Sony’s Motion Control: Exclusively Casual?

All that we have come to expect from the computer games industry has been thrown up in the air with the latest generation of consoles. Nintendo were the first to throw away the rule book and just look how much it’s paid off. Once the success of the Wii’s motion control had hit home, there was an obvious shift in focus from both Sony and Microsoft.

The t-shirt and jeans crowd is where the money is at and Nintendo’s foresight (or some might say luck) had bagged them a demographic all of their own. Now that the dust has settled in casual land and the envious eyes of S ‘n’ M have had a chance to plan, we are now seeing the fruit of their labour.

Both very different in their approach and technology but both gunning for the same demographic, Microsoft’s Natal and Sony’s Wands have exciting potential for the avid game players here at TSA. Motion control has already proved its advantages in how games can be played, but that doesn’t necessarily mean it’s all going to be good.

Some have expressed their uncertainty about where these hardware developments are going to take our beloved consoles. It’s not like consoles have had a good run with add ons. Remember the great console upgrades of the 80s and 90s? Remember the Eye Toy? Even if these new technologies are implemented well, the key to making them worthwhile is continued support in all areas of gaming.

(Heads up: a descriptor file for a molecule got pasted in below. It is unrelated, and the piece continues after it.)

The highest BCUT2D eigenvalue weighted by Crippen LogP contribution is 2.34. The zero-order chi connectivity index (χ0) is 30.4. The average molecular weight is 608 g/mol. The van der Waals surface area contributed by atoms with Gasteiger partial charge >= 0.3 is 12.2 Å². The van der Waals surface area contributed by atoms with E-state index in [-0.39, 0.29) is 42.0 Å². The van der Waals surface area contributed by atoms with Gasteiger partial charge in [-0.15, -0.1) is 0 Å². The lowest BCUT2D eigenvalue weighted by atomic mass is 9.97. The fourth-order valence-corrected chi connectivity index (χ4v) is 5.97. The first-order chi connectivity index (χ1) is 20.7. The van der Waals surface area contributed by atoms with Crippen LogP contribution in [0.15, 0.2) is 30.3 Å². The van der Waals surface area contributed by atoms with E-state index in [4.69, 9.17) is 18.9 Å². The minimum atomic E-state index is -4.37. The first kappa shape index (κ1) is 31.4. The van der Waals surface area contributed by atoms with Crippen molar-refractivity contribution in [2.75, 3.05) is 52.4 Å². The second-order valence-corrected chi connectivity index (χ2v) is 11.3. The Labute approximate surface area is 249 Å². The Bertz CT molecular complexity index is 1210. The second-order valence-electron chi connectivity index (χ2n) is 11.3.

An anonymous source recently told TSA that he is working on a motion controlled casual game for Sony. This is to be expected. It’s got to be one of the prime reasons behind the development of the hardware. But what if the core crowd isn’t supported? Bare in mind that this is the demographic that Sony has just spent three years winning back from the 360’s head start. There are issues here that need to be addressed. Hopefully the Tokyo Game Show will set me at ease but right now, my main concern lies in it’s execution.

When our anonymous dev was asked about how the core gamers will be supported he wasn’t sure. Thinking of the current staple of genres, very few would be feasible with two wands both with a single trigger on them. And I’ve tried holding a Dualshock with one hand. Comfortable it aint. As I’m sure you’re thinking right now, ‘what about Nintendo’s nun-chuck?’ and I totally agree. The worrying thing is, as far as we know, there won’t be a Sony version.

In order for these new peripherals to have any impact on AAA core titles Sony need those extra on/off state buttons and the degree of control you get from an analogue stick for this to work. Resident Evil 4 for the Wii was one of the most enjoyable titles I’ve played in recent years and this was only possible with the pair of controllers complementing each other seamlessly and giving you the control and accuracy needed.

Of course all of this could be a conscious decision. Sony could be using the lack of the nun-chuck to force devs to think of control in new ways. This I would be happy with, but the games industry is a fickle beast. There aren’t many publishers who are willing to experiment but when one does and gets it right, watch that bandwagon roll.

As much as I want to see the accuracy and potential of Sony’s motion control put to good use, we must all expect the first crop of games for it to be casual. If we’re lucky we’ll probably see a few patched titles and the odd mini game but unless a new genre is born, core gamers, don’t hold your breath.